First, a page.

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Classification using the properties of matter

Module by: Free High School Science Texts Project. E-mail the author

Metals, Semi-metals and Non-metals

The elements in the Periodic Table can also be divided according to whether they are metals, semi-metals or non-metals. On the right hand side of the Periodic Table you can draw a 'zigzag' line (This line starts with Boron (B) and goes down to Polonium (Po)). This line separates all the elements that are metals from those that are non-metals. Metals are found on the left of the line, and non-metals are those on the right. Along the line you find the semi-metals. Metals, semi-metals and non-metals all have their own specific properties.

Metals

Examples of metals include copper (Cu), zinc (Zn), gold (Au) and silver (Ag). On the Periodic Table, the metals are on the left of the zig-zag line. There are a large number of elements that are metals. The following are some of the properties of metals:

  • Thermal conductors Metals are good conductors of heat. This makes them useful in cooking utensils such as pots and pans.
  • Electrical conductors Metals are good conductors of electricity. Metals can be used in electrical conducting wires.
  • Shiny metallic lustre Metals have a characteristic shiny appearance and so are often used to make jewellery.
  • Malleable This means that they can be bent into shape without breaking.
  • Ductile Metals (such as copper) can be stretched into thin wires, which can then be used to conduct electricity.
  • Melting point Metals usually have a high melting point and can therefore be used to make cooking pots and other equipment that needs to become very hot, without being damaged.

You can see how the properties of metals make them very useful in certain applications.

Group Work : Looking at metals

  1. Collect a number of metal items from your home or school. Some examples are listed below:
    • hammer
    • wire
    • cooking pots
    • jewellery
    • nails
    • coins
  2. In groups of 3-4, combine your collection of metal objects.
  3. What is the function of each of these objects?
  4. Discuss why you think metal was used to make each object. You should consider the properties of metals when you answer this question.

Non-metals

In contrast to metals, non-metals are poor thermal conductors, good electrical insulators (meaning that they do not conduct electrical charge) and are neither malleable nor ductile. The non-metals are found on the right hand side of the Periodic Table, and include elements such as sulphur (S), phosphorus (P), nitrogen (N) and oxygen (O).

Semi-metals

Semi-metals have mostly non-metallic properties. One of their distinguishing characteristics is that their conductivity increases as their temperature increases. This is the opposite of what happens in metals. The semi-metals include elements such as silicon (Si) and germanium (Ge). Notice where these elements are positioned in the Periodic Table.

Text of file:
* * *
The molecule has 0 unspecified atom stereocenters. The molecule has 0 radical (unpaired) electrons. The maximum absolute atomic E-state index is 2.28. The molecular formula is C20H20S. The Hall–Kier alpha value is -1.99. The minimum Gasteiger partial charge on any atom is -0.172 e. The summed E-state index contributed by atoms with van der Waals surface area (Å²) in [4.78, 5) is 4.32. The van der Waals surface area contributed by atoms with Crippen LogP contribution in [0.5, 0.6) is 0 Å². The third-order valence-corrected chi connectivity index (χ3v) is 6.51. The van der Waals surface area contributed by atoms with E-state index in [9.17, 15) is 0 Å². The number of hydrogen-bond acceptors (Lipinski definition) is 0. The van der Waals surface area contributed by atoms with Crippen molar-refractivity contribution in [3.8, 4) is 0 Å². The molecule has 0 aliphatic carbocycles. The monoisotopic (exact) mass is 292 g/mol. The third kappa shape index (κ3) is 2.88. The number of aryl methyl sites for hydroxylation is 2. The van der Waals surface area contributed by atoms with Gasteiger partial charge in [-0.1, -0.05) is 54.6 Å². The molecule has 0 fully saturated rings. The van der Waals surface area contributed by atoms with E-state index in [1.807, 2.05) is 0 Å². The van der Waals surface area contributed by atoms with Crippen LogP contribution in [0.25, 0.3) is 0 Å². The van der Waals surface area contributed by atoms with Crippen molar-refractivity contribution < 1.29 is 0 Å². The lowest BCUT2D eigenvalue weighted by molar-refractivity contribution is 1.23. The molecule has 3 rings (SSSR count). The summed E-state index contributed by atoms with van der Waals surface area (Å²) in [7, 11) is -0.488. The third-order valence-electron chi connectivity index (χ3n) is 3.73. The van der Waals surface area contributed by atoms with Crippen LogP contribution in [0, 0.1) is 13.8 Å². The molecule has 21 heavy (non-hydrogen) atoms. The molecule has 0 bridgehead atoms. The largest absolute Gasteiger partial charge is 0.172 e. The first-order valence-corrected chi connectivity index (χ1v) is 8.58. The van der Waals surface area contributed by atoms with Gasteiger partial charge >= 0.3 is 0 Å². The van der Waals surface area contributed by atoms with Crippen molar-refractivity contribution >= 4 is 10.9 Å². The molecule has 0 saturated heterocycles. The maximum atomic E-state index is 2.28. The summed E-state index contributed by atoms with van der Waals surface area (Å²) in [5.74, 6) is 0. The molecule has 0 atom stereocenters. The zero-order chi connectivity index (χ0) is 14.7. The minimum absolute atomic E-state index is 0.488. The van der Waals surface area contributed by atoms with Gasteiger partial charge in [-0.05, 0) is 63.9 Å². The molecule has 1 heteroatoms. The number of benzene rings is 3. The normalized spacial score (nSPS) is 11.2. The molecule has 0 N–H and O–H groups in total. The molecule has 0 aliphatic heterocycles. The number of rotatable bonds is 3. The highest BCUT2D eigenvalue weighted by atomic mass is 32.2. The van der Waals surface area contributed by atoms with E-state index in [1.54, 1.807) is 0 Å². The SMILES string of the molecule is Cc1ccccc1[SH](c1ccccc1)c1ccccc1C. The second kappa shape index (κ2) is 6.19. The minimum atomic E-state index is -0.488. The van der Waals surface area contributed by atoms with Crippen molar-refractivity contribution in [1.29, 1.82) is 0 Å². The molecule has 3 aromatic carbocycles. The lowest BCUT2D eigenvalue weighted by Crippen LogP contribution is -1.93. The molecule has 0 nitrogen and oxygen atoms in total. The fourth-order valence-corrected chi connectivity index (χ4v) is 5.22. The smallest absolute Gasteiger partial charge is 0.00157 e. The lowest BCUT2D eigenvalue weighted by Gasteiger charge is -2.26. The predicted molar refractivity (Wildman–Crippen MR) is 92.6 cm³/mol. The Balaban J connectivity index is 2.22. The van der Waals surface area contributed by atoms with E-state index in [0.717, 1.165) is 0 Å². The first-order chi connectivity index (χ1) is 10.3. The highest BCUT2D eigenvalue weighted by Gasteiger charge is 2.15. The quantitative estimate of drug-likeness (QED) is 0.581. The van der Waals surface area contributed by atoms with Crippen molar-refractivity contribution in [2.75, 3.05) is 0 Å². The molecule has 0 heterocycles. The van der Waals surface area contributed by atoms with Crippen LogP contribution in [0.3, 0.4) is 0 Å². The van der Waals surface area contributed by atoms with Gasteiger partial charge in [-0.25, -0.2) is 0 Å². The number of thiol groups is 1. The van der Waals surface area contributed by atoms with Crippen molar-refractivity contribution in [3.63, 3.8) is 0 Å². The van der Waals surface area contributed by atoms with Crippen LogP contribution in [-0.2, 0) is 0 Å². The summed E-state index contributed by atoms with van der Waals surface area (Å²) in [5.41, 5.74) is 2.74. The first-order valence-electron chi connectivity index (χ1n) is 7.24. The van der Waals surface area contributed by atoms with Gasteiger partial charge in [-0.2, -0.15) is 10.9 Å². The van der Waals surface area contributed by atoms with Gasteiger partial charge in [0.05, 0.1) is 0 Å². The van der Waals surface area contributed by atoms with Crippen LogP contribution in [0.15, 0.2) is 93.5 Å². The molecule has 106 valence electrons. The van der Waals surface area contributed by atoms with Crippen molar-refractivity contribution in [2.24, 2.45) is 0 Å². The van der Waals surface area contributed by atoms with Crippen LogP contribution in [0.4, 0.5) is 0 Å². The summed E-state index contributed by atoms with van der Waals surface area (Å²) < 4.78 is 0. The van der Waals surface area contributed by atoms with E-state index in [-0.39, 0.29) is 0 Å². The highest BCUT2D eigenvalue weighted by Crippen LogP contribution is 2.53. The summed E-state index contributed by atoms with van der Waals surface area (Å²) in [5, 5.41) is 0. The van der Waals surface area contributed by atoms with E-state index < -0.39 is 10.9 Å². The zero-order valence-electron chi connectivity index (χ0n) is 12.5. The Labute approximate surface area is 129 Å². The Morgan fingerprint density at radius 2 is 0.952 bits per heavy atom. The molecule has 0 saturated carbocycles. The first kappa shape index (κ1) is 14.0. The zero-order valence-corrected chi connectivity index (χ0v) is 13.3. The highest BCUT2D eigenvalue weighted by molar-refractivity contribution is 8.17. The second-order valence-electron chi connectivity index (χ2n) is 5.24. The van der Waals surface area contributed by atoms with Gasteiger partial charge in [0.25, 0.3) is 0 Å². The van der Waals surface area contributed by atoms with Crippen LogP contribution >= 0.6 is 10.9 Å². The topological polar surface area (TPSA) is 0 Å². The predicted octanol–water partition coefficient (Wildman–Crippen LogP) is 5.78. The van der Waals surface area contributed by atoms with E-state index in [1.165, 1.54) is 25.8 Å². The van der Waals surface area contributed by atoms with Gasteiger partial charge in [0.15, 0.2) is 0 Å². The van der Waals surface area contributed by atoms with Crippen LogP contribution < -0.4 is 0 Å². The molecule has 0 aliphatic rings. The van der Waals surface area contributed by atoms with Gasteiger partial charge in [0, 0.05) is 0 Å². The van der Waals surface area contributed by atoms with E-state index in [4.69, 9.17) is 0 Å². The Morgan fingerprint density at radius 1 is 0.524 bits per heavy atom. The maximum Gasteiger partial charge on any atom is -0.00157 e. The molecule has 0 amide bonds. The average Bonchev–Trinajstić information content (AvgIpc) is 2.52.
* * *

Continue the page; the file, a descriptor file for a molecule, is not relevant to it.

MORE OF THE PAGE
Electrical conductors, semi-conductors and insulators

An electrical conductor is a substance that allows an electrical current to pass through it. Electrical conductors are usually metals. Copper is one of the best electrical conductors, and this is why it is used to make conducting wire. In reality, silver actually has an even higher electrical conductivity than copper, but because silver is so expensive, it is not practical to use it for electrical wiring because such large amounts are needed. In the overhead power lines that we see above us, aluminium is used. The aluminium usually surrounds a steel core which adds tensile strength to the metal so that it doesn't break when it is stretched across distances. Occasionally gold is used to make wire, not because it is a particularly good conductor, but because it is very resistant to surface corrosion. Corrosion is when a material starts to deteriorate at the surface because of its reactions with the surroundings, for example oxygen and water in the air.

An insulator is a non-conducting material that does not carry any charge. Examples of insulators would be plastic and wood. Do you understand now why electrical wires are normally covered with plastic insulation? Semi-conductors behave like insulators when they are cold, and like conductors when they are hot. The elements silicon and germanium are examples of semi-conductors.

Definition 1: Conductors and insulators

A conductor allows the easy movement or flow of something such as heat or electrical charge through it. Insulators are the opposite to conductors because they inhibit or reduce the flow of heat, electrical charge, sound etc through them.

Experiment : Electrical conductivity

Aim:

To investigate the electrical conductivity of a number of substances

Apparatus:

  • two or three cells
  • light bulb
  • crocodile clips
  • wire leads
  • a selection of test substances (e.g. a piece of plastic, aluminium can, metal pencil sharpener, magnet, wood, chalk).

Figure 1
Figure 1 (CG10C1_006.png)

Method:

  1. Set up the circuit as shown above, so that the test substance is held between the two crocodile clips. The wire leads should be connected to the cells and the light bulb should also be connected into the circuit.
  2. Place the test substances one by one between the crocodile clips and see what happens to the light bulb.

Results:

Record your results in the table below:

Table 1
Test substance Metal/non-metal Does the light bulb glow? Conductor or insulator
       
       
       
       

Conclusions:

In the substances that were tested, the metals were able to conduct electricity and the non-metals were not. Metals are good electrical conductors and non-metals are not.

The following simulation allows you to work through the above activity. For this simulation use the grab bag option to get materials to test. Set up the circuit as described in the activity.

Figure 2
Figure 2 (circuits_test.png)
run demo

Thermal Conductors and Insulators